The bitter words were uttered before she realised their full bitterness. But the moment she had spoken them she knew, for his face told her.
A dead silence followed her outburst, and while it lasted she was casting about wildly for some means of escape other than headlong flight. Then, as if he read her impulse in her eyes, he moved at last and turned aside.
She did not hear his sigh as she made her escape, or even then she might have scaled the barrier that divided them, and found beyond it a better thing than the freedom she prized so highly.
MRS. TUDOR’S CONFESSION
“Come in and sit down, Mrs. Tudor. Mrs. Raleigh isn’t at home. But she can’t be long now. I have been waiting nearly half an hour.”
Phil Turner hoisted himself out of the easiest chair in the Raleighs’ drawing-room as he uttered the words, and advanced with a friendly smile to greet the newcomer.
“Oh, isn’t she in?” said Audrey. “I am afraid I took her for granted at the door.”
“We all do,” he assured her. “It is what she likes best. Do you know, I haven’t seen you for nearly a fortnight? I called, you know, twice; but you were out.”
Audrey laughed inconsequently.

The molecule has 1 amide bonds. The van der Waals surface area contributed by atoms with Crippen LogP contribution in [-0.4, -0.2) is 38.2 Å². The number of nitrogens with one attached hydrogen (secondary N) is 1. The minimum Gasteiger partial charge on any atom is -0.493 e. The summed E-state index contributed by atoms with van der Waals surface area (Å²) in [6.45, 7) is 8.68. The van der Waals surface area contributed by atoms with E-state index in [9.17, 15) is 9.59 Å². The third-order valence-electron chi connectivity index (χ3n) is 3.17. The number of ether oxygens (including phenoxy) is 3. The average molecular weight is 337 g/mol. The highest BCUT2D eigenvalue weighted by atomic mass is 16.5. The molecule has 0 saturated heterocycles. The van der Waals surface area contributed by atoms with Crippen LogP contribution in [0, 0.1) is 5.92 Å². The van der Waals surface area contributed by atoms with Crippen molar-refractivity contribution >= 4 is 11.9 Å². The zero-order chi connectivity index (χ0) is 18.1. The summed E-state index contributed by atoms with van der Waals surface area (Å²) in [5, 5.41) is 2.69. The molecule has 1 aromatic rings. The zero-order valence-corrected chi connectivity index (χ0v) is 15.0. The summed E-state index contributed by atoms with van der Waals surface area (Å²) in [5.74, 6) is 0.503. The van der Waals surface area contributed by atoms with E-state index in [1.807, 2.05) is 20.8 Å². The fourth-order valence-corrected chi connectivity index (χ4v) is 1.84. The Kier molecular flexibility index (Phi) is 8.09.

“Why don’t you treat me as you treat Mrs. Raleigh?” she said. “Come in and wait, next time.”
Phil smiled as he handed her to the chair he had just vacated.
“The major isn’t so kind to subalterns,” he said. “He would certainly think, if he didn’t say it, that it was like my cheek.”
Audrey frowned over this.
“I don’t see what he has to do with it,” she declared finally. “But it doesn’t signify. How is your arm?”
“Practically convalescent, thanks! There’s nothing like first aid, you know. I say, Mrs. Tudor, you weren’t any the worse? It didn’t hurt you?”
He looked down at her with anxiety in his frank eyes, and Audrey was conscious suddenly that he was no longer a mere casual acquaintance. Perhaps she had been vaguely aware of it before, but the actual realisation of it had not been in her mind till that moment.
She laughed lightly.
“Of course not,” she said. “How could it? Don’t be so ridiculous, Phil.”
His face cleared.
“That’s right,” he said heartily. “Don’t mind me. But I couldn’t help wondering. And I thought it was so decent of you to come round and look me up on that first morning.”
Audrey’s smile faded.
“I am glad you thought it was decent, anyhow,” she said, with a touch of bitterness. “No one else did.”
“Oh, rot, Mrs. Tudor!”
Phil spoke hastily. He was frowning, as his custom was when embarrassed.
She looked up at him and nodded emphatically.
“Yes, it was—just that,” she said, an odd little note of passion in her voice. “I never thought of these things before, but it seems that here no one thinks of anything else.”